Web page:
WIKIMEDIA, PLOS BIOLOGYAn experimental Ebola serum that was given to some patients during the ongoing Ebola outbreak in West Africa “exceeds the efficacy of any other therapeutics described so far,” an international team led by investigators at the Public Health Agency of Canada reported in Nature last week (August 29). In a study on 19 Ebola-infected macaques, Mapp Biopharmaceutical’s monoclonal antibody cocktail ZMapp rescued all of the animals when treatment was initiated within five days post-infection, when they’d already reached an advanced disease stage.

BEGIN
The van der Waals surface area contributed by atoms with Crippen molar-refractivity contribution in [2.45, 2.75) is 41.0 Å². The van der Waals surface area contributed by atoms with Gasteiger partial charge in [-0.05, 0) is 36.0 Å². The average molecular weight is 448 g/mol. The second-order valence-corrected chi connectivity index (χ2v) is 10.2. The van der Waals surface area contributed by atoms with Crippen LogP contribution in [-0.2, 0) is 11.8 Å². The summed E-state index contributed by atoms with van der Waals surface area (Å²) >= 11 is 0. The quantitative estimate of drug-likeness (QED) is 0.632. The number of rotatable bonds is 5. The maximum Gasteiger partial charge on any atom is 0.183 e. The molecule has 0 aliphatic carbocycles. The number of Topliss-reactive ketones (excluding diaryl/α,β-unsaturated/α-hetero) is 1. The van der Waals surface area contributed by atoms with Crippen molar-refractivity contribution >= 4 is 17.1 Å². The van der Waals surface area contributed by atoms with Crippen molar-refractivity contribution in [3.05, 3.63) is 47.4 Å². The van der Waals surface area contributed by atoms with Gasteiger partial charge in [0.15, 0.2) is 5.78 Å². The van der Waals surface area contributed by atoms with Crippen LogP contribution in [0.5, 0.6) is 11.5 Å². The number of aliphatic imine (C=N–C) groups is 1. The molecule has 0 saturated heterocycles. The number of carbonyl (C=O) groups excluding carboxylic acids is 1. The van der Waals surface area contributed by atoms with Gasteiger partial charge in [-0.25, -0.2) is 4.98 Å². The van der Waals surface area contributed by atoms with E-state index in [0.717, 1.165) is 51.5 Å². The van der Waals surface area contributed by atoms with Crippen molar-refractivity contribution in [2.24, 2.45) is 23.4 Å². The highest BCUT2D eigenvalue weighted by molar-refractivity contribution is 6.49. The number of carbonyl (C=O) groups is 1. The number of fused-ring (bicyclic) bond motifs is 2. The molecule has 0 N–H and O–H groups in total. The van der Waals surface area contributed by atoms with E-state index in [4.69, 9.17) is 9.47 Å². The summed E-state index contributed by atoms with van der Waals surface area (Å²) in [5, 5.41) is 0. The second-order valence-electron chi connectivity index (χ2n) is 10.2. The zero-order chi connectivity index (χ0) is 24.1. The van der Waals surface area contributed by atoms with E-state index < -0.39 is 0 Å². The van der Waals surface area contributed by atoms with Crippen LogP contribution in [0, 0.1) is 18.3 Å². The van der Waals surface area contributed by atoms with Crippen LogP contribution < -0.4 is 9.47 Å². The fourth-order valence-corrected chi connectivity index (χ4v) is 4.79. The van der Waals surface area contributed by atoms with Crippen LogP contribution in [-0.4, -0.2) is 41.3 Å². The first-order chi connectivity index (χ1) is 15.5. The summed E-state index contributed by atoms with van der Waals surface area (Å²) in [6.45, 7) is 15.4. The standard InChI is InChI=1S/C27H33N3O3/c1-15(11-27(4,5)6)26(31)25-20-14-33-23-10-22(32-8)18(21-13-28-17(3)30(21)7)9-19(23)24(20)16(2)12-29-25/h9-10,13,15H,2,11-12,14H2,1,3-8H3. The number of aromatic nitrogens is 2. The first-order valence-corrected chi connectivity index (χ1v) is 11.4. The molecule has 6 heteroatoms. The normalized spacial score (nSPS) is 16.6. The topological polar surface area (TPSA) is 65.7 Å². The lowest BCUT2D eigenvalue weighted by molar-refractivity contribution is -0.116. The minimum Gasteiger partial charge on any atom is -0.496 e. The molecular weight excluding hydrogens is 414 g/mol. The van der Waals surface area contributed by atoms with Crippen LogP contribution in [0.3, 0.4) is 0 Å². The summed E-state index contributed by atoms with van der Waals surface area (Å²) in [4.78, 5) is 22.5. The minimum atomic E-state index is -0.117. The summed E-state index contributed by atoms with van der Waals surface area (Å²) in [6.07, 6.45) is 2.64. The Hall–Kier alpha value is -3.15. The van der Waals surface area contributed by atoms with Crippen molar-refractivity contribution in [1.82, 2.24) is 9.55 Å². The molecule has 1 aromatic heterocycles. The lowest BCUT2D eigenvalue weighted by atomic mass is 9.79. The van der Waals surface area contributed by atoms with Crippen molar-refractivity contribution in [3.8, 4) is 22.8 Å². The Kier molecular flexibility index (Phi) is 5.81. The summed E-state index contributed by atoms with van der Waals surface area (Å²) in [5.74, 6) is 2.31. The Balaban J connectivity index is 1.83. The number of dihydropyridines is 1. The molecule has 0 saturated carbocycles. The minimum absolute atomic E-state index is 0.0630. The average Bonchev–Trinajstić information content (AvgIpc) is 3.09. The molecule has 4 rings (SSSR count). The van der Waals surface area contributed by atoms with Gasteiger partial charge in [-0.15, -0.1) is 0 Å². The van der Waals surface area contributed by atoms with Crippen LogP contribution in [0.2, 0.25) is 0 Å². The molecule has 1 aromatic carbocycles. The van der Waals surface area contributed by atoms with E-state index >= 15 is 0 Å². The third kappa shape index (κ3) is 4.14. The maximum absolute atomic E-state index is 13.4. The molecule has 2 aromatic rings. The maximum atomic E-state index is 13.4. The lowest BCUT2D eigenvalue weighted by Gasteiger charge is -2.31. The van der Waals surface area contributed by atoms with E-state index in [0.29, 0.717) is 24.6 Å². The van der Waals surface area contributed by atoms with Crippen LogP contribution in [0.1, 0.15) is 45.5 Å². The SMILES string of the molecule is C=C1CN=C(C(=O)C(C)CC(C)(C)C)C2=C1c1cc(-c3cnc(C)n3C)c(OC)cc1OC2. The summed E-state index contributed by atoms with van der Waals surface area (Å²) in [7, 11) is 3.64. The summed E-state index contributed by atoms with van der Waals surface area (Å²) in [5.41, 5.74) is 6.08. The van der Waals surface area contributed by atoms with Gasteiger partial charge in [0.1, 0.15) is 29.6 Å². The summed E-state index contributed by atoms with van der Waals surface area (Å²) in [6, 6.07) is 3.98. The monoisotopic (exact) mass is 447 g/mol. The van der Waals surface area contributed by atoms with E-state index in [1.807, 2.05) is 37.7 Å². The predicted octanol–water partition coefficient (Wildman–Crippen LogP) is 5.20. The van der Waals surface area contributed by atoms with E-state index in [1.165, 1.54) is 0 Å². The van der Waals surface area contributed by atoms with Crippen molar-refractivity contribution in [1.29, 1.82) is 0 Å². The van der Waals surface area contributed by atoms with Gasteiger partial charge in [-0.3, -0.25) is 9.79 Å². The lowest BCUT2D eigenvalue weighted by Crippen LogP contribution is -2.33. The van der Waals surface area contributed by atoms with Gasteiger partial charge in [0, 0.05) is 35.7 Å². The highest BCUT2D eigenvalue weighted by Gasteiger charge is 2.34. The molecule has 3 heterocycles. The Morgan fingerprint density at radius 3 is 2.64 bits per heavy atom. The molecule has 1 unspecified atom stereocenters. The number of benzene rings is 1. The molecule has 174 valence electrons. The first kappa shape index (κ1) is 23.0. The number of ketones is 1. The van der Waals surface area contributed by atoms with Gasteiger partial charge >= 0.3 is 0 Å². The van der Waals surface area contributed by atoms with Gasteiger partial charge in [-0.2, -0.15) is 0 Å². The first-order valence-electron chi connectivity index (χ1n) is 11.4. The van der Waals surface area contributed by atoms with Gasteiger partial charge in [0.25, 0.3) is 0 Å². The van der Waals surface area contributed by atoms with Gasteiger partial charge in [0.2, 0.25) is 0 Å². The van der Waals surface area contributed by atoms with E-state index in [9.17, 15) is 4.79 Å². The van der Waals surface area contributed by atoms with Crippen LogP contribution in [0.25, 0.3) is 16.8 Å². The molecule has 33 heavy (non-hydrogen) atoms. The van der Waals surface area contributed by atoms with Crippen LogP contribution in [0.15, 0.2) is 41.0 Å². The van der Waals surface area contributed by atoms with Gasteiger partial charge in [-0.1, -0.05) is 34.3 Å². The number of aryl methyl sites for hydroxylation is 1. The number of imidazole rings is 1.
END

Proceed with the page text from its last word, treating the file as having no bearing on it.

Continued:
“To actually be able to reverse all those symptoms and signs and bring them back to baseline, I think that is pretty astounding,” Kartik Chandran of the Albert Einstein College of Medicine who was not involved in the study told The New York Times. “If you are going to give somebody something during this outbreak, this would be it.”
Unfortunately, while the therapeutic has shown promise in people who have received it, supplies of the drug have since run out. Last month, Mapp Biopharmaceutical said its supply of ZMapp had been exhausted. While the company is working to make more, the manufacturing process takes months. In a statement to the New York Times, Biomedical Advanced Research and Development Authority Director Robin Robinson said that his agency expects there will be enough ZMapp to conduct a Phase 1 clinical trial is expected by the end of the year.